Four hundred twelve billion. Do you know what does this number means? This is the amount of money that each company spends on advertising and marketing each year.
John Wannamaker, the creator of the first department store in 1896 said, “I know half the money I spend on Advertising is wasted, I Just don’t know which half.”
Then, with this so much money and effort, why are so many companies are failing? Well, the quote from professor of Harvard Business School, Gerald Zaltman, might tell you why.
“The world has changed, but our methods for understanding consumers have not. We keep relying on familiar but ineffective research techniques and consequently misread consumer’s actions and thoughts. The products we create based on those techniques, simply aren’t connecting with consumers.”
As professor Zaltman says, the sales approaches until today were mostly outdated, and it constantly failed to read the real needs of consumers. Because of that, the need of the new marketing strategies for the new consumers has been raised, and the marketing strategy which is newly created now is ‘neuromarketing’.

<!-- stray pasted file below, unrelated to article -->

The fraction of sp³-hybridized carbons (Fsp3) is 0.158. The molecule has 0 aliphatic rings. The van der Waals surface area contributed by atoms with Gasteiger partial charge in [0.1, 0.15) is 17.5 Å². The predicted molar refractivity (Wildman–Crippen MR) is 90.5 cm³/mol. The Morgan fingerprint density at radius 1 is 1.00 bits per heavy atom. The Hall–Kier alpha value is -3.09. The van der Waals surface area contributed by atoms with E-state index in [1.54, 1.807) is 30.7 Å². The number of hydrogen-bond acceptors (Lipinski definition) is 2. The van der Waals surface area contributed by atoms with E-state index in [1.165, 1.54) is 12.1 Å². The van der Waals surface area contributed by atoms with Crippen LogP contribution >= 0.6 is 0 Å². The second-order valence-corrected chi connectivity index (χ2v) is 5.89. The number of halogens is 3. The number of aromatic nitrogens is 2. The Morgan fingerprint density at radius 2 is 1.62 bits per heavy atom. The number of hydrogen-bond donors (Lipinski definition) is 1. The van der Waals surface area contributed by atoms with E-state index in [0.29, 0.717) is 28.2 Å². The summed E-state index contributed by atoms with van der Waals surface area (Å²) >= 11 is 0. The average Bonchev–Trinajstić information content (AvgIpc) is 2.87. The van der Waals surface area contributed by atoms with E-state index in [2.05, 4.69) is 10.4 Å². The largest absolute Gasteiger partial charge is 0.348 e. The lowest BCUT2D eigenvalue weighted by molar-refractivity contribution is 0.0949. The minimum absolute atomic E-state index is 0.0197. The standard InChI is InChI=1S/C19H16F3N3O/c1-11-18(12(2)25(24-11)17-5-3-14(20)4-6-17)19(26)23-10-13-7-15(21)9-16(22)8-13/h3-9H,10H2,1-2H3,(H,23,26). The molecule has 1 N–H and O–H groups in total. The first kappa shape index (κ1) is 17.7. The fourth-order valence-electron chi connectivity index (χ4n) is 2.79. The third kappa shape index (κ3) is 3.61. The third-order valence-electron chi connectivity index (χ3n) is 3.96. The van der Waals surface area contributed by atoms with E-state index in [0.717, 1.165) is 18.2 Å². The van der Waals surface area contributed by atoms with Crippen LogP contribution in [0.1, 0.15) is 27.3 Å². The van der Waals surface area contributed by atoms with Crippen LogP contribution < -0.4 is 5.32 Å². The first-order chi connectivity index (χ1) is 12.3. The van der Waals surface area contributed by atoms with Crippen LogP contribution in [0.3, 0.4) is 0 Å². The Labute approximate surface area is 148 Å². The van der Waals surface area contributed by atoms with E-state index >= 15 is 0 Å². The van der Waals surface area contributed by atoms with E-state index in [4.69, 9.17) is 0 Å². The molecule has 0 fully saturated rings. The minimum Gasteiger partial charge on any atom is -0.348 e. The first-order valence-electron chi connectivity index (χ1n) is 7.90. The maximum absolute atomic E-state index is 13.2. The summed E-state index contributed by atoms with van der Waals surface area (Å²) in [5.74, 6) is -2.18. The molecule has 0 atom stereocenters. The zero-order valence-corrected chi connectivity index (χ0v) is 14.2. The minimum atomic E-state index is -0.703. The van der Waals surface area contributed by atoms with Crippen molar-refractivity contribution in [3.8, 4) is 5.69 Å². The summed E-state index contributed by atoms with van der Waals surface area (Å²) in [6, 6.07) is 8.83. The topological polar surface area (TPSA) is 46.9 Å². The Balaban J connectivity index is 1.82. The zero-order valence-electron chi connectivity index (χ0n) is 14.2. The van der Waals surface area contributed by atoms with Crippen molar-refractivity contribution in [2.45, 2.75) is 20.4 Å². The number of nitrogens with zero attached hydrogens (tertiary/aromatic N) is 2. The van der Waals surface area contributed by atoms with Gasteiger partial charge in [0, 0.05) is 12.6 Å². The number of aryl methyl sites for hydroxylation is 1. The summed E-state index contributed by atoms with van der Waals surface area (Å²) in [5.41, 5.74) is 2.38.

Neuromarketing is a word that neuron and marketing is combined. It is a new field of marketing research that studies consumers’ brain response to marketing stimuli to learn why consumers make the decisions they do, and what part of the brain is telling them to do it. 85% of decisions people makes are made by the unconsciousness in people’s brain. People are not making their decisions, their brains are. The problem here is that the company cannot measure the needs or preference of unconsciousness, at least by the old method. Surprisingly, Neuromarketing found a way to measure the reaction of unconsciousness of our brain by these four methods.
First, fMRI stands for functional Magnetic Resonance Imaging. It shows the energetic economy of the brain such as blood oxygenation and glucose combustion and which reflects mental process of the brain. Second, electromyography, EMG, measures the facial muscles’ electrical potential to evaluate reactions to specific advertisement. We can verify whether advertisement is perceived positively since we know which muscles represent specific emotions such as happiness, fear, or anger. Third, electroencephalograph, EEG, measures the frequencies on the scalp that appear due to cortex neurons’ activity according to the stimulus. These frequencies are related to the waves of different length, and we can measure the consumers’ emotions or concentration. Lastly, electrooculography, EOG, measures the electrical potential difference between two sides of the eyeball. It measures the light reflected by...